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Trump fires next shot in China trade war

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U.S. President Donald Trump applauds while walking on the South Lawn. Photo: Al Drago/Bloomberg via Getty Images

President Trump tonight says he's directed the U.S. Trade Representative to consider an additional $100 billion in tariffs on China, and that the administration may take other actions to "protect our farmers and agricultural interests." The White House says it's announcing these new measures "in light of China's unfair retaliation" to an earlier $50 billion in proposed tariffs.

Why it matters via Jonathan Swan: This is exactly what the free traders who formerly worked in the White House feared, Trump in a macho pissing match against Chinese President Xi. Trump has a blunt understanding of leverage and believes the worst thing he can show is weakness. He also believes, as he tweeted, that the U.S. already is so far down on the scorecard with China that he’s got nothing to lose.

Trump's new economic adviser Larry Kudlow made the rounds on television yesterday to say the first round of tariffs were a prelude to negotiations and that "backchannel talks" were already going on. Tonight's statement says the U.S. "is still prepared to have discussions in further support of our commitment to achieving free, fair, and reciprocal trade."

The possible response from Axios China author Bill Bishop:

And this from Global Times editor-in-chief Hu Xijin:

Market reaction from Bloomberg's Joe Weisenthal:

Full White House statement:

Following a thorough investigation under section 301 of the Trade Act of 1974, the United States Trade Representative (USTR) determined that China has repeatedly engaged in practices to unfairly obtain America’s intellectual property.  The practices detailed in the USTR’s investigation have caused concern around the world.  China’s illicit trade practices − ignored for years by Washington − have destroyed thousands of American factories and millions of American jobs.  On April 3, 2018, the USTR announced approximately $50 billion in proposed tariffs on imports from China as an initial means to obtain the elimination of policies and practices identified in the investigation.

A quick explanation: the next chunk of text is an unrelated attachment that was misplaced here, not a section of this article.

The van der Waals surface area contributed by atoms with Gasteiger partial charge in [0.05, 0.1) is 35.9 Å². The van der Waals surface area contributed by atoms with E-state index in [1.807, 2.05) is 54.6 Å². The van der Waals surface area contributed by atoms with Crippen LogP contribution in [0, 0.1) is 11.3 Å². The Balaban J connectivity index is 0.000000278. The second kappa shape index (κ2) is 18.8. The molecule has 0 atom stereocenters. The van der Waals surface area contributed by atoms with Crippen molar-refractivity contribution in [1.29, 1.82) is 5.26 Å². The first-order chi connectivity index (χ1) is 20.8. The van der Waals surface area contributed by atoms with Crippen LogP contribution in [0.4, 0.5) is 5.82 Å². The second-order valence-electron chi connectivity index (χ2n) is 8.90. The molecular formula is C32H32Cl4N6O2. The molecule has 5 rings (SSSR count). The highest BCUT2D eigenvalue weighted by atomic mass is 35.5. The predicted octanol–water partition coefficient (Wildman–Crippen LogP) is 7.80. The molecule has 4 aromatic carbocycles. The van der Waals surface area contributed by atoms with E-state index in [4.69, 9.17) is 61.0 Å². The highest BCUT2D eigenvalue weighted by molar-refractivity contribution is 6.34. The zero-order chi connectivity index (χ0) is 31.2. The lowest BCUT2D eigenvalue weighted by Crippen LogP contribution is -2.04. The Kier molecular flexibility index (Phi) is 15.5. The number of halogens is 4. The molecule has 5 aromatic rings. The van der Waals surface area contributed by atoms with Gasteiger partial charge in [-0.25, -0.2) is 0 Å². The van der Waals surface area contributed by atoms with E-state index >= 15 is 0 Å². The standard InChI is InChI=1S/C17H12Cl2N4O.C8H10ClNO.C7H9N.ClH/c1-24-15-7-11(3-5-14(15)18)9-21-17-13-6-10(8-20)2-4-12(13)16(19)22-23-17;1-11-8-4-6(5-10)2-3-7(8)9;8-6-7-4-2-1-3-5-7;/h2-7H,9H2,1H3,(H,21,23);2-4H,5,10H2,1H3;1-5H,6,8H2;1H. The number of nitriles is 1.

Rather than remedy its misconduct, China has chosen to harm our farmers and manufacturers.  In light of China’s unfair retaliation, I have instructed the USTR to consider whether $100 billion of additional tariffs would be appropriate under section 301 and, if so, to identify the products upon which to impose such tariffs.  I have also instructed the Secretary of Agriculture, with the support of other members of my Cabinet, to use his broad authority to implement a plan to protect our farmers and agricultural interests.
Notwithstanding these actions, the United States is still prepared to have discussions in further support of our commitment to achieving free, fair, and reciprocal trade and to protect the technology and intellectual property of American companies and American people.  Trade barriers must be taken down to enhance economic growth in America and around the world.  I am committed to enabling American companies and workers to compete on a level playing field around the world, and I will never allow unfair trade practices to undermine American interests.